By Guest Blogger: Kandi Kelderman
I shouldn’t have worried. Seriously, what outcome has ever been changed by worry?
April is Donate Life Month. Also, this week marks what would have been Sam’s 19th birthday. We still celebrate Sam’s day. Why? In part, because Sam chose to outlive himself. Let me explain.
On average, 123 thousand people are waiting for a transplant nationwide. 3,700 of these waiting people are in our 4-state area (MN, SD, ND, Eastern WI). 63% of registered drivers in Minnesota have chosen to “Outlive Themselves” and check the donor box when renewing their licenses or by registering online. Every day, 21 people die due to the donor shortage. Up to 60 people can be saved/helped by the generosity of one donor.
Last month, I spoke to a room full of emergency professionals. I showed them Baby, Sam’s fireman doll, who kept Sam company and safe while his brothers were at school or during nap time. Baby was Sam’s first hero. The EMTs, firemen and officers that responded to Sam’s car accident, are our heroes.
So, what does this have to do with my worry? I couldn’t (and still can’t) find my notes from that last presentation. I had planned on using those notes for this post and was all wrapped up on worry about locating them. Searching the same box of papers for the umpteenth time, I came across something MUCH better; an essay Sam had written 4 months before he died. I hadn’t read it before. There was no need for this mere-mortal mom to worry. Sam did my work for me. Here is his essay…
To Be A Hero
by Sam Kelderman
To me, a hero is anyone who can make a good impact on someone else or even something else, such as the environment or your country.
A hero can be a police officer, fireman or even the mailman. They don’t have to be like a superhero in a costume or have their own title. A hero can be anyone. You may not think about it, but you could’ve been a hero before and you didn’t realize it.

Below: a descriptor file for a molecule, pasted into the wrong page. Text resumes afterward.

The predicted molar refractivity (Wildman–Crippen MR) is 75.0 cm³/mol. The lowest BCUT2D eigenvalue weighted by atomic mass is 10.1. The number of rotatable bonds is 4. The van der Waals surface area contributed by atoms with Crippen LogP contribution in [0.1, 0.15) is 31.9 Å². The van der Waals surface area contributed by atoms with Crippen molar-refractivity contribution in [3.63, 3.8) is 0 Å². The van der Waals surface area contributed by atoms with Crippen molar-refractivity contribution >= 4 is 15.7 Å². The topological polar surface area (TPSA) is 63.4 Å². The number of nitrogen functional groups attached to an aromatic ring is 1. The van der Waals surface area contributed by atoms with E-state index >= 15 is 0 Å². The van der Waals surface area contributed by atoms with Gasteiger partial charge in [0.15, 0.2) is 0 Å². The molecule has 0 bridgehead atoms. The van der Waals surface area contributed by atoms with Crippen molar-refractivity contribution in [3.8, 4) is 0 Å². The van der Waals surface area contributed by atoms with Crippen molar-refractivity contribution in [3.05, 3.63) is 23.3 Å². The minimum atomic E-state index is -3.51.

Doing even little things can make a BIG impact, such as picking up others’ trash or putting a quarter in a parking meter that’s going to run out of time. You might not think it’s a big deal, but to the recipient, it is a big deal. They might be thankful for what you have done for them.
You don’t have to be all special and have super powers to be a hero. I’m talking about the ones you see on TV or in comic books. They seem to be so special because they have powers and the ability to fly or do something spectacular. They dress up in tights, capes and supersuits. You don’t have to be all fancy and wear funny costumes to be a hero. You don’t have to have special powers or abilities. A hero can be any person.
Another type of hero is a firefighter who helps someone or something get out of a burning house or a hole they fell into. Someone who is willing to sacrifice their own life is a hero to me. An officer could also be a hero. They can help by stopping crazy drivers on the road to keep others safe.There are heroes all around you that you haven’t recognized.
All over the world there are heroes. You can even be a hero by helping with little things. Being a hero can be hard, but also it can be easy. Don’t you think it is worth the reward of trust, respect or just listening to people talk good about you? When you hear people talking, don’t you feel all good inside?
To get to the point, being a hero doesn’t mean you have to be famous and have all the world know you. You can be a secret hero and just be anonymous. A hero to me can be anyone who helps others or the world.
I couldn’t have said it better. Heroes sometimes wear badges and boots. Heroes check the donor box. Heroes outlive themselves. Thanks for writing this for me Sam.
On Jan 22, 2016, Sam Kelderman died in a car accident on his way to go ice fishing with friends. He was a junior at Wadena-Deer Creek High School and loved track, football, snowmobiling and anything mechanical.
Sam checked the donor box at 16. His plans were to attend the University of North Dakota to study engineering.
A track meet “The Sam Kelderman Invite’ is May 4 at Wadena-Deer Creek Track. See all the details at the bottom of this post.
About the guest blogger: Sam’s parents, Darren and Kandi, are active with LifeSource (Donate Life) and speak with Drivers’ Ed. classes, youth groups, churches and other organizations about donation. Contact them at (218)639-1855 for more information.
Go to DonateLifeMN.org to register to become a donor.